Regular Dental Care for Horses? You Bet!

by DFS-Pet-Blog on May 23, 2011


My horse is dropping his feed. He doesn’t like the bit. My horse just isn’t thriving. Why is he so head shy?

Comments like these from horse owners always make me think that their horse needs a thorough oral/dental examination. Just like us, a horse needs its teeth to chew and prepare food for digestion and, of course, this is a daily occurrence. If the horse’s teeth are malformed, chewing and processing food become difficult and the horse will not thrive.

A horse’s teeth, unlike ours, erupt continually throughout its life. As the horse eats, it will wear down the surface of the erupting teeth. Unfortunately, the chewing surface of the horse’s teeth often does not wear at the same rate. This can lead to the formation of sharp points on the edges of the teeth, tooth hooks, waves, and other dental abnormalities. These sharp points that form on the edges of the teeth are particularly troubling because they can cut the inside of the cheek and the edge of the tongue. This makes eating without pain difficult.


Fortunately, there is something that can be done. Dental equilibration or ‘teeth floating’, is a procedure that removes the sharp points from the teeth which allows the cheek and tongue to heal. The procedure is not painful to the horse but it can cause the horse to protest. Proper teeth floating generally require that the horse be sedated. A device called a full-mouth speculum is used to hold the horse’s mouth open so the veterinarian can examine and access the teeth. The veterinarian will then use a collection of special instruments to remove the points and return the teeth to a normal shape. A qualified veterinarian can perform this procedure in 15 minutes or less. If the horse has more serious dental issues, it may require several visits by the veterinarian.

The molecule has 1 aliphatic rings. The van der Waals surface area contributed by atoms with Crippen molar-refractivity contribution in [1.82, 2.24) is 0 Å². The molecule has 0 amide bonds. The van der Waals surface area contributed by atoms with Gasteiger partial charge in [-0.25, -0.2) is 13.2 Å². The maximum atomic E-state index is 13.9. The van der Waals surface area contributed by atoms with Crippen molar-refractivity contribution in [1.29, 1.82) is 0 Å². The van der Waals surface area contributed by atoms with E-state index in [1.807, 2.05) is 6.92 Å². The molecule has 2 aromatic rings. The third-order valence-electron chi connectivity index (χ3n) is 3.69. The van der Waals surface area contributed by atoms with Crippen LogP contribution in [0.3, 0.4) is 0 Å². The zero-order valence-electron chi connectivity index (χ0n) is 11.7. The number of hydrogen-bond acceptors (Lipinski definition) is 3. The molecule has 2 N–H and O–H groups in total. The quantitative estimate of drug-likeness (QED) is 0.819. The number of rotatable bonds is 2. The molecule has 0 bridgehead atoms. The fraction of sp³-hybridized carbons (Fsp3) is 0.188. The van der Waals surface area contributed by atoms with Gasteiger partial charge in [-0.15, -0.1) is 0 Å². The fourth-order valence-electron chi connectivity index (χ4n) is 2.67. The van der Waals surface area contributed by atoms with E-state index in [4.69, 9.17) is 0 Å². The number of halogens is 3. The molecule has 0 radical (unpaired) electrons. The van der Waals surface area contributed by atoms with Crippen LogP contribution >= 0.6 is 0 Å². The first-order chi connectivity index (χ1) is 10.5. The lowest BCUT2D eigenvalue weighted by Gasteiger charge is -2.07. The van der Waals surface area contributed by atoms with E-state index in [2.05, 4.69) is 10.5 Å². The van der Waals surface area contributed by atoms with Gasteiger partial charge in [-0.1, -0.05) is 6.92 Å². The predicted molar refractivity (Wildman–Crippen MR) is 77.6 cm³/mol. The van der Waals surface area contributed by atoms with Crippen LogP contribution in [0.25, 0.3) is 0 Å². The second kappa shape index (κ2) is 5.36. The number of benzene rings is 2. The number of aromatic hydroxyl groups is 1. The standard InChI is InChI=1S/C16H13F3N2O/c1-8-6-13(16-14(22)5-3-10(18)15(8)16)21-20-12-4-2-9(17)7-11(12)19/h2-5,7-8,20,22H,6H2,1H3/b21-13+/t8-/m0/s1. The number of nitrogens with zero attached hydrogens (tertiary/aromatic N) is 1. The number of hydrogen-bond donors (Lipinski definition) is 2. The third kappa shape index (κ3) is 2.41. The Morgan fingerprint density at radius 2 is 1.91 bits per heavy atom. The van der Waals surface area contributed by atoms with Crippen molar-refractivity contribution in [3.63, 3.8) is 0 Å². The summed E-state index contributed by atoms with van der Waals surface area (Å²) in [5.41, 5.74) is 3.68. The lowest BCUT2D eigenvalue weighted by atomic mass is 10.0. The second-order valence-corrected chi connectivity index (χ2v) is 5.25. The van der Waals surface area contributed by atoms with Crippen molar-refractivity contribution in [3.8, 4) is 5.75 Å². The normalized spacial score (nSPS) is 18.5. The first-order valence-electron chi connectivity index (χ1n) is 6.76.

As with most health issues, prevention is better that treatment. Most horses should have their teeth floated once a year.

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{ 2 comments… read them below or add one }

Mona May 27, 2011 at 12:35 pm

Yes, i heard flattening or blunting the sharp or pointed edges of a teeth may help reduce ulcers or abrasions in the oral cavity

Dr. Scott A. McKay May 27, 2011 at 1:44 pm

Absolutely! Overtime, almost all horses develop sharp points on the teeth; on the outside of the upper cheek teeth and on the inside of the lower cheek teeth. These points can and do scrap and cut into the cheek and tongue. This condition can become painful enough to interfere with the horses ability to eat normally. Regular veterinary dental care will help your horse thrive.

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